careful with placement of the hatch gas springs – if you are using a harbor freight or other trailer which requires use of the riser for mounting, the default measurements for the gas springs opens the rear hatch so high that if you aren’t 5’10+, you would have a hard time reaching to close the hatch….
The placement of your hatch brackets is critical. Under say 11 1/2″ will not allow the springs to compress enough for the hatch to close completely; More than say 12″ will cause the spring/hatch bracket to interfere with the left side of the galley unit. I spent an hour or more establishing this as fact before drilling any holes. I suggest the following procedure: mount your bulkhead brackets and put the springs on them and the hatch brackets on the springs. Find by trial and error the right length stick to hold your hatch up to the height that places one of your hatch brackets the prescribed 11 3/4″ from the hatch stiffener (market with blue tape). With your hatch propped up hold the first hatch bracket up in position and square and drill through its screw holes through the hatch. Temporarily bolt this bracket to the hatch and without removing the prop stick, hold the other bracket in position and drill through it. Remove brackets andncoat holes with epoxy.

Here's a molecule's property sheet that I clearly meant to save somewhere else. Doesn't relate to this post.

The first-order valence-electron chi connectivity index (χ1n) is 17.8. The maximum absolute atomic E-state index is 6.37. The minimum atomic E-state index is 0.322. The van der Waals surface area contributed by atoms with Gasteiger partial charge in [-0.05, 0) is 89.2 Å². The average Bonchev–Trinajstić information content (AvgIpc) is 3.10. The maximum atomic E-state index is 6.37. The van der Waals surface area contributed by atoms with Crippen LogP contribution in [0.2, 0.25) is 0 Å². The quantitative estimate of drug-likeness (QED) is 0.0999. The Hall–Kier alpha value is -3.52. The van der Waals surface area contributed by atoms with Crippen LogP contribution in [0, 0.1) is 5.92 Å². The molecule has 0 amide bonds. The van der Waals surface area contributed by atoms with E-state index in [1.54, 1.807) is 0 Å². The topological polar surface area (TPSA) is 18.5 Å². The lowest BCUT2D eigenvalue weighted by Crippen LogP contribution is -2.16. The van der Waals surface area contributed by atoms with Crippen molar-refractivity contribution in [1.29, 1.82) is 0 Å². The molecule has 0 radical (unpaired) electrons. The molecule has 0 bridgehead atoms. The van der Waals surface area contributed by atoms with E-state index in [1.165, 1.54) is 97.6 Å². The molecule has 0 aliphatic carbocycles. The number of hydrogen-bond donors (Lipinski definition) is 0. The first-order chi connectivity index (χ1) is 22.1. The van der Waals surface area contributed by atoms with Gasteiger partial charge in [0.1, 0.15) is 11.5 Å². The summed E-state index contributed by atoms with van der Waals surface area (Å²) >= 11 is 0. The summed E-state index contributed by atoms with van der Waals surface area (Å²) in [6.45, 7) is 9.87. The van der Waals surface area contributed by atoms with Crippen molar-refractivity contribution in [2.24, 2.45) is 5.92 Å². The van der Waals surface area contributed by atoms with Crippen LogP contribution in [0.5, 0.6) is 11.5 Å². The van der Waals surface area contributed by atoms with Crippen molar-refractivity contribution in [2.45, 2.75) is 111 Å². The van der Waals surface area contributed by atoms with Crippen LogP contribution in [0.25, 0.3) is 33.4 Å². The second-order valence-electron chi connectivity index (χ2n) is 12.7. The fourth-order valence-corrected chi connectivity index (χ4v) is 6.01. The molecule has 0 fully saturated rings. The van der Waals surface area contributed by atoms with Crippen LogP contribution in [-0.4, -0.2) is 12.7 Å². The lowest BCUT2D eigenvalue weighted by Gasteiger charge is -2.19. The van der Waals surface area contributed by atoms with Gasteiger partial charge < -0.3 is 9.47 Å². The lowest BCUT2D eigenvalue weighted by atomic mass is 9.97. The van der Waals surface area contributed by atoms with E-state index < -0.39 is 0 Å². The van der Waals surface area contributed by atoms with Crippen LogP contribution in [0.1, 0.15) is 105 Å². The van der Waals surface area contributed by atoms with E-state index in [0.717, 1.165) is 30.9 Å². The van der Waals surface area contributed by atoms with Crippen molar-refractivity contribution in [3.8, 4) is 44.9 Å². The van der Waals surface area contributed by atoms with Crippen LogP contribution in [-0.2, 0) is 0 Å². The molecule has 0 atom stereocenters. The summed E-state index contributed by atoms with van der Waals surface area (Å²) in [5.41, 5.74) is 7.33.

The length of you arm should not influence where those brackets end up for the very important reasons stated above.
By the way, my springs change in force , but they still raise or hold the hatch above head height and enough to provide a good rainshield for the person cooking. The force should be temperature dependent (lower temperature = lower gas pressure), I will observe to confirm this hyphypothesis. Reference the gas law from your high schook chemistry. In new springs with good seals and smooth unscratched pistons, this is the most likely explanation.